This year for my birthday, Rosemary and I went on a trip on the American Queen for their Civil War cruise. The cruise started in Chattanooga, Tennessee and ended eight days later in Memphis, Tennessee, cruising the Tennessee, Ohio and the Mississippi Rivers. While onboard, I kept with my tradition of judging the best Manhattan on the boat.
The American Queen has four bars and four bartenders. There is the Captain’s Bar on the first deck with Ronald keeping bar there. There is the Engine Room Bar on the second deck with Steph, the Front Porch Bar with Brian and the Sun Deck Bar with Victoria. The last time we were on board, Ronald won the contest but he was the only bartender from the last trip still on board. I spent several days going to each bar and sampling the Manhattans from each bartender. They are all very talented mixologists. The Manhattans were all excellent. I talked to the Bar Manager, Michael, and arranged for a blind tasting on the final night of the cruise. I went to the smoking area just outside of the Engine Room Bar and all four bartenders made what each considered their best Manhattan. They were brought out to me one at a time in no particular order. Another passenger, also a Manhattan fan, joined me and we judged the Manhattans.
In my opinion, a good Manhattan has to be whiskey forward. There needs to be a taste of the Vermouth, but it should not dominate the drink. The bitters need to be tasted, but not overpowering. I like a cherry as the garnish. I don’t mind a little orange, but not too much. If I want orange flavor, I will drink an Old Fashioned cocktail. It takes talent to get the balance correct and make that outstanding Manhattan.
After we decided on the winner, we found out what ingredients they used to make their cocktails. Ronald used Old Grand-Dad Bonded and some cognac as the alcohol. Martini & Rossi vermouth was all they had on board so all of the drinks had that in the cocktail. Ronald also used some orange bitters and a twist of orange, but did not drop the zest in the drink and garnished it with a cherry. Steph used Old Grand-Dad Bonded and a very small twist of orange zest but also tossed it after squeezing the oils from the peel, garnished with a cherry. Brian used Old Forester 100 proof, no orange at all and garnished with a cherry. Victoria used Bulleit Rye and Old Grand-Dad as the spirits, a cherry garnish and very little bitters. All four bartenders stirred their Manhattans and served them up.
It was a very tough decision. Ronald’s was the sweetest of the four. Victoria’s was very herbal from the rye. Steph’s was very well balanced with just the right amount of orange. Too much orange can dominate the flavor. Brian’s was the perfect balance of whiskey and Vermouth. In the end, we picked Brian’s Manhattan as the best onboard. It was a narrow victory. We liked all four and in the end, we were impressed with Brian’s skill at getting the balance perfect. The other three Manhattans were too close to call as the next best.
The American Queen has very talented people working behind the bars. The selection of whiskeys is excellent. I suspected that at least one of the bartenders would have used Blanton’s or Kentucky Spirit in their Manhattan and was very surprised with their whiskey choices. In the end, it was Brian’s skill at getting the balance right. I also think that he did not over-stir the cocktail, which would weaken the flavor of the whiskey. Congratulations Brian for a job well done. The competition was tight and it was a well-earned victory.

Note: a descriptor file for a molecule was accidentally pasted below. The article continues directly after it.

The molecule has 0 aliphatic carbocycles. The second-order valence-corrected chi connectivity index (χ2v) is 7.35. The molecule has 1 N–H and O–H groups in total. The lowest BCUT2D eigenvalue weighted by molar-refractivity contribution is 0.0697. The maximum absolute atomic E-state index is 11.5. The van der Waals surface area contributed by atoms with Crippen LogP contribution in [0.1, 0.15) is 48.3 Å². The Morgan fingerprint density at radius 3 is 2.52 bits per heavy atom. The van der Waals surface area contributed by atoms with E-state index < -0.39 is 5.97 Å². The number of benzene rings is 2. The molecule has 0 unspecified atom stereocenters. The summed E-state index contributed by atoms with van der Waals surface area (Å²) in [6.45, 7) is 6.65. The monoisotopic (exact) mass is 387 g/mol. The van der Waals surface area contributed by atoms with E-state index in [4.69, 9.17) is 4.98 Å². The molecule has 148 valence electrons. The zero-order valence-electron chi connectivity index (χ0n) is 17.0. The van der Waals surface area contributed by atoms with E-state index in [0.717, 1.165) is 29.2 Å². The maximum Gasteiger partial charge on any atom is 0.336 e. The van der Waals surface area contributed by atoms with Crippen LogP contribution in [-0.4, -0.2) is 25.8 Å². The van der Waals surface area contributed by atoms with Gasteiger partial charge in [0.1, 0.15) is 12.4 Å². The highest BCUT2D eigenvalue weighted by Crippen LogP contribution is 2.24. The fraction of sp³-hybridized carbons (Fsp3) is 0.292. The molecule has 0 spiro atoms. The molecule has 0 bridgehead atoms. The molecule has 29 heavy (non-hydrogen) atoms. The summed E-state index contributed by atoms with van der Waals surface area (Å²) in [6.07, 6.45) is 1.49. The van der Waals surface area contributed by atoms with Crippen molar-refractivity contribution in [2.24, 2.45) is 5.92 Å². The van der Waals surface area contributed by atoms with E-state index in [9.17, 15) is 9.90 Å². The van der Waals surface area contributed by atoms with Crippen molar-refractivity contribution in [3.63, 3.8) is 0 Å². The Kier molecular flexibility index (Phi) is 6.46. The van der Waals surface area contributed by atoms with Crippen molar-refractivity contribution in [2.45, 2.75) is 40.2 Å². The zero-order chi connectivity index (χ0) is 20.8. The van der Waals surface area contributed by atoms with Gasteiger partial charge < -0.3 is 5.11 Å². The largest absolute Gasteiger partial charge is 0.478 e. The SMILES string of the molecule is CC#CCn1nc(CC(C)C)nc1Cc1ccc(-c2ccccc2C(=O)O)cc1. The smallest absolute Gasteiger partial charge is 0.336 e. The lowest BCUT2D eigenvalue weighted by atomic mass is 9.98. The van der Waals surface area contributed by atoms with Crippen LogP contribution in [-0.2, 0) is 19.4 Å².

Photos Courtesy of Michael Veach and Rosemary Miller
November 22, 2019 at 12:30 pm
I’m a huge Manhattan fan. The combinations are endless. I like Martini & Rossi as it was my first Vermouth. But COCCHI vermonth di Torino is really fine. I also likes a Maker’s Mark Manhattan they made with Grande Maune. Whish lead me to buy Destillare, from Copper and Kings.🤯.
I envy your trip, and the contest you judged. I’m going to remember this on my next big trip on the water.(or downtown Lou.)
November 22, 2019 at 3:28 pm
I am glad you like the blog. The bartenders on the Queen are all excellent. Check out the blogs on my website about Manhattans that Maggie and Rosemary did called the Barefoot Manhattan. They did three blogs dedicated to Vermouths.
November 22, 2019 at 1:24 pm
Thanks for writing about this very American experience. My wife and I are planning that same vacation and having a Manhattan taste off seems the perfect accompaniment to this scenic and historic cruise. But for us, it would include an Old Fashion taste off as well.
Experimenting with many versions of both the Old Fashion and the Manhattan which traditionally include the “cherry”, we have found that the specific cherry used greatly affects the overall flavor of the drink, especially with the Old Fashioned which has a muddled cherry. Maraschino cherries have a strong taste and smell of almond extract which, for us, diminishes the clarity of whichever bourbon is used, whereas the Luxardo cherries do not. We now actually make our own marinated cherries, beginning with dried, sour cherries. They only improve with age.
Your posts are terrific: informative, educational and and an inspiration into the mysterious and fascinating world of everything bourbon.
November 22, 2019 at 3:25 pm
You will enjoy the cruise on the American Queen or one of her sister boats, The American Duchess or the American Countess. Excellent trips. I like the Boda-Bing cherries from Oregon for Manhattans. Luxardo cherries are a little to sweet for me. The Boda-Bing cherries are meaty with just a little tart cherry flavor that work well in a cocktail.
November 22, 2019 at 3:29 pm
The bartenders on the American Queen also make very good Old Fashions. I like mine with Maker’s 46. and make sure they do not muddle the pith of the orange, if they use muddled orange.